Before you dive into your first healthcare travel assignment, it’s important that you understand both the benefits and drawbacks. We’re all about being Real here at Triage so it’s important that everyone who signs a contract with us understands the benefits of being a travel nurse or healthcare traveler. But, because not everything is all sunny all the time, there can be some definite drawbacks.
Benefits of Travel Nursing or Healthcare Travel: Higher Pay
One of the biggest pros of being a healthcare traveler is higher pay. Because travelers move around every 13 weeks, they typically have a higher hourly rate than a hospital staff. Added into that is the fact that they receive tax-free stipends to help cover housing costs, as long as they’re duplicating expenses. If you’re able to find housing that’s less expensive than your stipend amount, you’ll be able to pocket the difference.
Drawbacks of Travel Nursing or Healthcare Travel: Lower “On Paper” Pay
On the flip side, because healthcare travelers don’t have all their pay show up in their taxable income, some have reported issues getting a mortgage for a new home. This is because the IRS and in turn, the mortgage companies, don’t consider stipends as a reliable part of income. But, there are a couple easy ways to get around this. One way is to stick with the same travel agency for two years. This shows steady employment that helps alleviate any concerns about contract work. Another, is to find a mortgage company that’s experienced with the life of a healthcare traveler. If your local bank doesn’t understand what your job means, keep looking.
Benefits of Travel Nursing or Healthcare Travel: Exploring New Areas
During their off time, travelers get to explore their local area, which is a definite benefit. A lot of travelers create a bucket list of places they want to go and things they want to see. When you accept an assignment, check out the local area and create a list of hikes, local restaurants, attractions and more so you can get the most out of each assignment.
Drawbacks of Travel Nursing or Healthcare Travel: Moving Every 13 Weeks
Travelers travel. Since they’re there to fill in gaps at a healthcare facility, it’s normal that travelers move often. While extensions happen, most people only stay in one place for their 13 weeks before they move on. Making friends, finding a place to stay and packing up at the end of an assignment are all difficult. While your recruiter can’t help with all of it, Triage recruiters often have a network of hotels and other forms of housing and can be a valuable resource if you’re looking for a place to stay during your assignment.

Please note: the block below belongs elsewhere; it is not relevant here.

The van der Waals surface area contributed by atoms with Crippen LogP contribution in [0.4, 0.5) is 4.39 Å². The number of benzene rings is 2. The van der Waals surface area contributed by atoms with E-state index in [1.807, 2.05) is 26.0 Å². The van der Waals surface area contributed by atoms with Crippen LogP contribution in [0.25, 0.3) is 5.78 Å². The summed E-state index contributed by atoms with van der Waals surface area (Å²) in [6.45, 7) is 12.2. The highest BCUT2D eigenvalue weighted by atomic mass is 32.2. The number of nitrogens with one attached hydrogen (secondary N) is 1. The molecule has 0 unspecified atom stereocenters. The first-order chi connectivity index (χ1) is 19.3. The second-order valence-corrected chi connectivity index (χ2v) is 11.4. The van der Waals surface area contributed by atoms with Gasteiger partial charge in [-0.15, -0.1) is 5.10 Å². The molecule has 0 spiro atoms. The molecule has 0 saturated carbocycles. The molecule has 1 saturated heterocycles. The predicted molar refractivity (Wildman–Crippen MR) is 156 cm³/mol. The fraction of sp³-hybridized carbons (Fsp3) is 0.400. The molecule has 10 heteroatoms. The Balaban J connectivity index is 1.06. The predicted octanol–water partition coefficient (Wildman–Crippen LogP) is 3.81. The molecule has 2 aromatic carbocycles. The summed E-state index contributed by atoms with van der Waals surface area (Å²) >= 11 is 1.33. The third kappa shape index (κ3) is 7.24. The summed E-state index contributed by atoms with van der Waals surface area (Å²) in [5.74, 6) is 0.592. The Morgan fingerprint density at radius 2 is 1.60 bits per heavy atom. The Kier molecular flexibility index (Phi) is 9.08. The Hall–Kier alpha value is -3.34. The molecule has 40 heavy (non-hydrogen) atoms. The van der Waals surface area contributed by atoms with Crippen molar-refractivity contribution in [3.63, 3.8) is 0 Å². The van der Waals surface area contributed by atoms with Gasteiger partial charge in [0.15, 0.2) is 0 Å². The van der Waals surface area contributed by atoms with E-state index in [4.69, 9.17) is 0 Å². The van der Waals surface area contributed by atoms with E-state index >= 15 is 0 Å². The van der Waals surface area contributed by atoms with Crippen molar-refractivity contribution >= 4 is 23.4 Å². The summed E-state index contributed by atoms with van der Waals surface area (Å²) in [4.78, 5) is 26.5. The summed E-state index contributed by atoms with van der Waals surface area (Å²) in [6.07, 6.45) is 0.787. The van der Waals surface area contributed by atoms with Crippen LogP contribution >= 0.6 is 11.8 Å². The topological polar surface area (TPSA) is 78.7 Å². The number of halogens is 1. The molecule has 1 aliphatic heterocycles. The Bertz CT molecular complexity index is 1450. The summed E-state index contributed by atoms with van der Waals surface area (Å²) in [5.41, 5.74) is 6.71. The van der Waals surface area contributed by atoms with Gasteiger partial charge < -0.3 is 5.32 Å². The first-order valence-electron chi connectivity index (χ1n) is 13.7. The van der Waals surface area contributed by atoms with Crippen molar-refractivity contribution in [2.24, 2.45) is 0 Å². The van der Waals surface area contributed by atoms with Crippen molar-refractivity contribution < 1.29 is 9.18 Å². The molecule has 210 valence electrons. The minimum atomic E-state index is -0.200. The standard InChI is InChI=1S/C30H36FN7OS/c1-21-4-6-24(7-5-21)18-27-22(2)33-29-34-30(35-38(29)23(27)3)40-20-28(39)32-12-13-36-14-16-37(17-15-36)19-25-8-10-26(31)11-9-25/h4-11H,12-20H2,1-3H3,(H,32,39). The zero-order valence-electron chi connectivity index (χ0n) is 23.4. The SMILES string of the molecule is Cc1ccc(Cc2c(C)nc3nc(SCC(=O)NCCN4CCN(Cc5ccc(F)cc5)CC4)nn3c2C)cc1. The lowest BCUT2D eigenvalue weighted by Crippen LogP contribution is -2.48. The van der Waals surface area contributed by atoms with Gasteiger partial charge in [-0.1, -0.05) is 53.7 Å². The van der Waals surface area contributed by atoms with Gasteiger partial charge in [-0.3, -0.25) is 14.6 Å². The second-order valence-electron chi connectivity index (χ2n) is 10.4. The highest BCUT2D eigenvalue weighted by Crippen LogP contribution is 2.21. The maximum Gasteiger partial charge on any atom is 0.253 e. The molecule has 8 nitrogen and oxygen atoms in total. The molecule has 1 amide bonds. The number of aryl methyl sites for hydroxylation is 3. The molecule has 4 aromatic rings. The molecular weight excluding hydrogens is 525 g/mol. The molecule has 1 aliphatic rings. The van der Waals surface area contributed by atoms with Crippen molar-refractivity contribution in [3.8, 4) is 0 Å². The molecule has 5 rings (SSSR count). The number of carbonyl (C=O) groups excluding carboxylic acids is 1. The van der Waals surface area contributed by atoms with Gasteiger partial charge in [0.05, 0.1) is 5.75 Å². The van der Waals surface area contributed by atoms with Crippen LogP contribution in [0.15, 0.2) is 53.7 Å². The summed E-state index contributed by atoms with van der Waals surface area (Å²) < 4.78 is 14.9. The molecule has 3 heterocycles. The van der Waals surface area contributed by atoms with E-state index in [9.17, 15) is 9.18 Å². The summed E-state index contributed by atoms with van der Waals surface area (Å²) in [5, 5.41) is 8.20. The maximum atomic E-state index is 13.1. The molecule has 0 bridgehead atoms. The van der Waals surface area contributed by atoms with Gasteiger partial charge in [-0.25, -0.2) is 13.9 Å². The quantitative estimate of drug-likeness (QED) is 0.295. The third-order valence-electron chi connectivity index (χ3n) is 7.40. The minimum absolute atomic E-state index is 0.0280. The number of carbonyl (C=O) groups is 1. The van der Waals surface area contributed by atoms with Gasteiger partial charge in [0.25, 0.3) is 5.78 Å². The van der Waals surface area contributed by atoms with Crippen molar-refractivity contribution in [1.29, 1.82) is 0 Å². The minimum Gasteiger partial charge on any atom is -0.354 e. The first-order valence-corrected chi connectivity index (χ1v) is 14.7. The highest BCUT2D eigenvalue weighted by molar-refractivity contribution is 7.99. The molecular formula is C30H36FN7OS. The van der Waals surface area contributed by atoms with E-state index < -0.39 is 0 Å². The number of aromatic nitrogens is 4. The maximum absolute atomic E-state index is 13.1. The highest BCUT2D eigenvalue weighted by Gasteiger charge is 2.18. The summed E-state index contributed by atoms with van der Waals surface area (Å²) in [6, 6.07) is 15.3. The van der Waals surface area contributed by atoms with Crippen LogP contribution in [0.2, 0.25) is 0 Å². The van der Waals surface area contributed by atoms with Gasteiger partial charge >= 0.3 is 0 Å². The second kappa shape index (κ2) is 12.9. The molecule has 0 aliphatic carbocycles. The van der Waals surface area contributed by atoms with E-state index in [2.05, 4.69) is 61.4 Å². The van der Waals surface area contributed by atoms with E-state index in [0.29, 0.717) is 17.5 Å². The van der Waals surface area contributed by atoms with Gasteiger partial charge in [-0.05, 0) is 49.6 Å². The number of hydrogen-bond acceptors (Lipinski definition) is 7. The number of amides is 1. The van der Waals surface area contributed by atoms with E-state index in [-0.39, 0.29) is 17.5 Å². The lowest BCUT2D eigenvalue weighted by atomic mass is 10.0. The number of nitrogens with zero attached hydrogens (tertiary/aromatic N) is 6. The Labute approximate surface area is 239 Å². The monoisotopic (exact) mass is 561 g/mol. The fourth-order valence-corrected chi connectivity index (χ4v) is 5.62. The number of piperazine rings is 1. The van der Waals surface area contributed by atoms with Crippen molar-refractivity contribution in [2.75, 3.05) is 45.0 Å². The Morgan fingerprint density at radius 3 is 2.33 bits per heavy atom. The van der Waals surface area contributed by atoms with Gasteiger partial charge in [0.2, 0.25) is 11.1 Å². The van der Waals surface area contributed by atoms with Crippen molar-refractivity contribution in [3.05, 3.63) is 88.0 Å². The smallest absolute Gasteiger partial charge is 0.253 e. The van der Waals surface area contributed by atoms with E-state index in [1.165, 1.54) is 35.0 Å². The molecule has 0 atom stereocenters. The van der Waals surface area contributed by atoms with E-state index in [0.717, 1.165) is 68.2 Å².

Benefits of Travel Nursing or Healthcare Travel: Flexible Schedules
If you’ve ever wanted to take a few weeks off work at a staff job, but don’t have that much vacation, traveling might be the way to go. Because travelers aren’t tied to any specific location, they’re able to take time off in between assignments. Although this time is unpaid, travelers are typically able to take this time off because of their higher pay rates. Some travelers take an extended vacation during the summer months, and then again around the winter holidays. Whether you choose a vacation or to work year round, the flexibility is yours.
Drawbacks of Travel Nursing or Healthcare Travel: Higher Workload
This doesn’t happen in all facilities, but the truth is that some facilities give travelers higher patient ratios or the more complex cases. This is why it’s so important for travelers to be ready to dive in as soon as they hit the unit. However, if you’re consistently concerned about your ratio or patient load, Triage has a clinical department with licensed RNs who are available to help you navigate any clinical concerns that pop up during your assignment. If you need assistance, let your recruiter know and they will get you in touch with your clinical liaison who’s there to help.
Is healthcare travel for you? Are the travel nursing benefits worth it? Connect with a Triage recruiter today and let them get started in finding you travel assignment.